However, with the unique challenges presented by COVID-19 leading to minimal staffing levels and increased absence rates for many businesses, maintaining these payment controls is also important.

“Ensuring your online banking systems are up to date and that mandates have been reviewed and, if necessary, updated, so that we can verify instructions with the right people, is something we communicated very quickly,” says Hancock. “Having the same conversations with your own clients can help your business and theirs function as safely and smoothly as possible.”

Protecting yourself and your clients

It’s about us all being extra vigilant. That may mean introducing extra controls or an extra layer of authorisation

Matt Charrett, Head of Cash & Liquidity Specialists, Barclays

So, what other ways can fiduciaries protect themselves and their clients from the growing cyber risk?

“The first and obvious way is to refresh and update staff on your homeworking and cyber security policies,” says Hancock. “We’re providing support for our clients to do that either through video-conferencing, webinars, or sending out literature. The next thing is to ensure you have a call back process in place, make sure it’s being followed and review whether that needs to be amended or updated.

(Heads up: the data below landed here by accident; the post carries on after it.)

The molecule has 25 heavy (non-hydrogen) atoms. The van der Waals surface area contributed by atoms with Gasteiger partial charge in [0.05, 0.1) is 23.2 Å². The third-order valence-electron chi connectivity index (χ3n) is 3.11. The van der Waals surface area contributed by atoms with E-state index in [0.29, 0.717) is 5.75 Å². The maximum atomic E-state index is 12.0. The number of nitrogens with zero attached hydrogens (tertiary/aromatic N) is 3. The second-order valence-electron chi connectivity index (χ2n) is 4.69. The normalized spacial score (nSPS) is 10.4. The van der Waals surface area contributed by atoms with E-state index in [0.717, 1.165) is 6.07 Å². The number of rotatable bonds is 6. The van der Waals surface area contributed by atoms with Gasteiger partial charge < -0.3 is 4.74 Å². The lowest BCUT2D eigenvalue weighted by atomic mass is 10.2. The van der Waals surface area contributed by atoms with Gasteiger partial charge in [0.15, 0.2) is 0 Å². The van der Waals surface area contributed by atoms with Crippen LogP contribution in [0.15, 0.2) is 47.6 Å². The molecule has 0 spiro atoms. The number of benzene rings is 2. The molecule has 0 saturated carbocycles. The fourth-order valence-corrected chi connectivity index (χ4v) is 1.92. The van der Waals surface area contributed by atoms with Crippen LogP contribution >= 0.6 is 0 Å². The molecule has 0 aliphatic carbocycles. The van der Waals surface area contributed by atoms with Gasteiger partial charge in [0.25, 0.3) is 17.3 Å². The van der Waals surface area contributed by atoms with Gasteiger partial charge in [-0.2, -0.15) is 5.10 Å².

“Being aware of the enhanced threat, you might also want to reassess thresholds for verification. The new confirmation of payee regulation launching this year will also help to firm up processes. From a banking perspective, we’re continually monitoring the threat and enhancing our systems to meet the changing nature of cybercrime, so, for example, we’re not just looking at individual payments or values, we’re also considering that as part of a pattern, making it easier to spot any divergence.”

“It’s about us all being extra vigilant,” says Charrett. “That may mean introducing extra controls or an extra layer of authorisation. Although it may slow things down, it could also mitigate your own and your clients’ risk.”

In response to the increased threat from cyber criminals exploiting the coronavirus crisis and the need for people to work from home, the National Cyber Security Centre published updated guidance on homeworking and managing the cyber challenge this presents. This includes:

  • Setting up strong passwords for user accounts and using two-factor authentication if possible.
  • Reviews of popular Software as a Service (SaaS) applications that you might be considering, such as Office 365 and Mailchimp.
  • Ensure encryption is turned on and configured and that devices encrypt data at rest.